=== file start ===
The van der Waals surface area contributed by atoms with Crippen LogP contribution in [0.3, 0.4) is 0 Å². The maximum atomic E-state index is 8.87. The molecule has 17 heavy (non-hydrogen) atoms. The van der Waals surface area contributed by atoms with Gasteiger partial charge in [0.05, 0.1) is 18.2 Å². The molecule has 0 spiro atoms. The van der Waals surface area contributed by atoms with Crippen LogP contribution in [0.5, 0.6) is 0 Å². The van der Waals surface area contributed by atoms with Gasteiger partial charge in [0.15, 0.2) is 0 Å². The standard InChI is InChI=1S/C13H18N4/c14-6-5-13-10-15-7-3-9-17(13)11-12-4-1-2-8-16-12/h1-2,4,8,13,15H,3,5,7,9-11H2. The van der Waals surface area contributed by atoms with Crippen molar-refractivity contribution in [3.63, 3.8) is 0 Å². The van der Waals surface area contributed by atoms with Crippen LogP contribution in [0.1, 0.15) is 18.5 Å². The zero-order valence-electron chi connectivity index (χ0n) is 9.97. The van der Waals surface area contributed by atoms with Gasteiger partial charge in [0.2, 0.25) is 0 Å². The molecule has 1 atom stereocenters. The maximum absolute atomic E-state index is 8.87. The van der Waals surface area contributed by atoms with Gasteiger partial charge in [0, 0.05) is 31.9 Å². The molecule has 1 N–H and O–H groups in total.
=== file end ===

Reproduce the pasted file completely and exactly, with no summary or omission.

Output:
The van der Waals surface area contributed by atoms with Crippen LogP contribution in [0.3, 0.4) is 0 Å². The maximum atomic E-state index is 8.87. The molecule has 17 heavy (non-hydrogen) atoms. The van der Waals surface area contributed by atoms with Gasteiger partial charge in [0.05, 0.1) is 18.2 Å². The molecule has 0 spiro atoms. The van der Waals surface area contributed by atoms with Crippen LogP contribution in [0.5, 0.6) is 0 Å². The van der Waals surface area contributed by atoms with Gasteiger partial charge in [0.15, 0.2) is 0 Å². The standard InChI is InChI=1S/C13H18N4/c14-6-5-13-10-15-7-3-9-17(13)11-12-4-1-2-8-16-12/h1-2,4,8,13,15H,3,5,7,9-11H2. The van der Waals surface area contributed by atoms with Crippen molar-refractivity contribution in [3.63, 3.8) is 0 Å². The van der Waals surface area contributed by atoms with Crippen LogP contribution in [0.1, 0.15) is 18.5 Å². The zero-order valence-electron chi connectivity index (χ0n) is 9.97. The van der Waals surface area contributed by atoms with Gasteiger partial charge in [0.2, 0.25) is 0 Å². The molecule has 1 atom stereocenters. The maximum absolute atomic E-state index is 8.87. The van der Waals surface area contributed by atoms with Gasteiger partial charge in [0, 0.05) is 31.9 Å². The molecule has 1 N–H and O–H groups in total.